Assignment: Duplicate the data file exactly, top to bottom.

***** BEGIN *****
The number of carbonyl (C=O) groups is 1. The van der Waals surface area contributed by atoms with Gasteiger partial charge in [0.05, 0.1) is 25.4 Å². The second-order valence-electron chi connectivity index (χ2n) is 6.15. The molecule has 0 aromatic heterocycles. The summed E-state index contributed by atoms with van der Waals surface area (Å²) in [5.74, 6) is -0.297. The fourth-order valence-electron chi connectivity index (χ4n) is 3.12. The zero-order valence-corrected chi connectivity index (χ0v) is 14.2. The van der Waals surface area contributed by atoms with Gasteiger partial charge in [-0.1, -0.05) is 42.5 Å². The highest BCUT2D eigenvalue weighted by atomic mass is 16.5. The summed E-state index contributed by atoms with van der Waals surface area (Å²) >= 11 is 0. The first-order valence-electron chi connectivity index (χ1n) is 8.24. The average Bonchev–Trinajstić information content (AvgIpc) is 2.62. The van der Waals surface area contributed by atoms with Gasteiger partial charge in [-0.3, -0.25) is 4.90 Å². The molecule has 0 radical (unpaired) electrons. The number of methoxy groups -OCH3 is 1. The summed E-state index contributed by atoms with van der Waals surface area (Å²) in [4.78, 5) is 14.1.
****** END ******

The number of carbonyl (C=O) groups is 1. The van der Waals surface area contributed by atoms with Gasteiger partial charge in [0.05, 0.1) is 25.4 Å². The second-order valence-electron chi connectivity index (χ2n) is 6.15. The molecule has 0 aromatic heterocycles. The summed E-state index contributed by atoms with van der Waals surface area (Å²) in [5.74, 6) is -0.297. The fourth-order valence-electron chi connectivity index (χ4n) is 3.12. The zero-order valence-corrected chi connectivity index (χ0v) is 14.2. The van der Waals surface area contributed by atoms with Gasteiger partial charge in [-0.1, -0.05) is 42.5 Å². The highest BCUT2D eigenvalue weighted by atomic mass is 16.5. The summed E-state index contributed by atoms with van der Waals surface area (Å²) >= 11 is 0. The first-order valence-electron chi connectivity index (χ1n) is 8.24. The average Bonchev–Trinajstić information content (AvgIpc) is 2.62. The van der Waals surface area contributed by atoms with Gasteiger partial charge in [-0.3, -0.25) is 4.90 Å². The molecule has 0 radical (unpaired) electrons. The number of methoxy groups -OCH3 is 1. The summed E-state index contributed by atoms with van der Waals surface area (Å²) in [4.78, 5) is 14.1.